Guest Post by: Laszlo Kövari

Airbnb, one of the hottest startups coming out from the Silicon Valley, faced a very simple leadership challenge recently: one of their customers’ home was destroyed and her identity was stolen by another airbnb customer. She blogged about it and it went viral.

I’d like to stop here to offer some facts for those who don’t follow the startup scene closely:

Airbnb, an online rental agency that let’s people rent their apartments out to other airbnb customers, was seeded by the most innovative incubator Y Combinator, then the first round of financing was lead by Graylock Partners and Sequotia Capital and most recently by Andreessen Horowitz, Digital Sky Technologies and General Catalist Partners, bringing the valuation of the startup to an impressive $1.3B. Even Ashton Kutcher got in with some undisclosed money. ALL TOP TIER VCs (with the exception of A. Kutcher), investing a total of $120M (minus a few cents) into the team itself of3 guys in their late 20s, early 30s, mostly with design and engineering background (not that age and background matters from a leadership perspective, of course).

Needless to say that with such celebrities behind it (and I don’t refer to Ashton Kutcher), the company has been a media darling from the start. This is important because they could have leveraged the media to manage the crisis that broke out….but they didn’t.

So how did this stellar team decide on the appropriate response?

One of the founders called the customer to explain the VC business to her and their concerns about the recent round of funding (over $112M) as well as about the company’s valuation and kindly asked her several times in the course of this conversation and subsequent emails to remove her blog post. Seriously! That’s the best they came up with.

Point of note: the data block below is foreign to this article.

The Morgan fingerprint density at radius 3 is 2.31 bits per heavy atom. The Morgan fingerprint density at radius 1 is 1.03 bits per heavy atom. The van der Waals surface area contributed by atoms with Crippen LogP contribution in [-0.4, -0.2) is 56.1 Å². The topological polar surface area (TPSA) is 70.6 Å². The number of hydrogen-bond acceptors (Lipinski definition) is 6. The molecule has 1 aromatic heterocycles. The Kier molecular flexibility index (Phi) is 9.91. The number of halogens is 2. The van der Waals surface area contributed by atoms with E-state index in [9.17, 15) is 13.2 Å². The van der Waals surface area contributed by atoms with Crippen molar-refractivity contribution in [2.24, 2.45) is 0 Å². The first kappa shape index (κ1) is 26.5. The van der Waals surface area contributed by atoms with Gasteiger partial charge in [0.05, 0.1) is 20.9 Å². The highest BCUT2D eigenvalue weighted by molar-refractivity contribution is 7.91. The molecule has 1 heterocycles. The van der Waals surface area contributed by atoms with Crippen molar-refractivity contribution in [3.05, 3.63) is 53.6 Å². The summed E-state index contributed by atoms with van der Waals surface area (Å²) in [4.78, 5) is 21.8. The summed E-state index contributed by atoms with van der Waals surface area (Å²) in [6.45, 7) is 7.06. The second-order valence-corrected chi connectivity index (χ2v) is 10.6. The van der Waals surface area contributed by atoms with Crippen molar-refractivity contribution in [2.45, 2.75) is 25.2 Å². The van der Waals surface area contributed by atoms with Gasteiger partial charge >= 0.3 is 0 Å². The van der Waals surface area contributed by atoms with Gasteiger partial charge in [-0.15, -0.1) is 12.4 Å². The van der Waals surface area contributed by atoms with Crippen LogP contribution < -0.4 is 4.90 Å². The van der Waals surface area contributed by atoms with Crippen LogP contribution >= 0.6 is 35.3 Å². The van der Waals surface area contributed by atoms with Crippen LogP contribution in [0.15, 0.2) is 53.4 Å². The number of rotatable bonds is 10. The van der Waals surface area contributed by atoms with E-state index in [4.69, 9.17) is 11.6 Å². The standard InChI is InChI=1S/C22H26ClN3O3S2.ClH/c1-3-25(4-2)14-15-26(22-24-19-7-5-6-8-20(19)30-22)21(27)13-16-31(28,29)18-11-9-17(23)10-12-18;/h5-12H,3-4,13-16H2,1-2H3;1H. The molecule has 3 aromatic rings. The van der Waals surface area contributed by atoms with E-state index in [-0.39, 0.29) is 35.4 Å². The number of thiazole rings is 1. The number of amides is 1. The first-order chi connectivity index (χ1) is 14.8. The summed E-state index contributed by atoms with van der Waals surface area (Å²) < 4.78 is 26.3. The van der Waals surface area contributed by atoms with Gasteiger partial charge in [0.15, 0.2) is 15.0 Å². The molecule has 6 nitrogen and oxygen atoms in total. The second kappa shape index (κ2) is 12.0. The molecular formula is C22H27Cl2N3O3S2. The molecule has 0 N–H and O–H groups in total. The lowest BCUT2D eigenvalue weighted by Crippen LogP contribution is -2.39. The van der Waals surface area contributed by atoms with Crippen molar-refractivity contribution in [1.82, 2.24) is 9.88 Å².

In the meantime they managed to alienate the media, as well. Mike Arrington (founder of Techcruch) who is the designated tough guy in Sillicon Valley, picked up the story talking about airbnb not helping the victim.

What did they do?

Paul Graham (the very well respected y combinator guy) goes on to write a blog about Arrington bullshitting and the customer not being 100% truthful. I assume he made this move after pragmatically thinking about risks and options!

Arrington is a guy who loves such responses and he did what was expected of him: counter attack plus launching a story of another AIRBNB VICTIM.

I don’t continue with the chronology of the drama, just the last move: they came up with an official apology for letting the victim down, etc. plus introduced a new safety measure; standard stuff that reads like it was written (copy pasted) by a jr pr consultant then edited by somebody at the company; not important.

It’s funny to observe this very simple pattern: if there is no leadership present in an organization, the most simple stuff (what’s the right thing to do) triggers the biggest confusion. $120M can buy administrative power and of course fix problems like this disaster, but it cannot buy one instant of leadership.

Story source: Lawrence Aragon PEHubwire.

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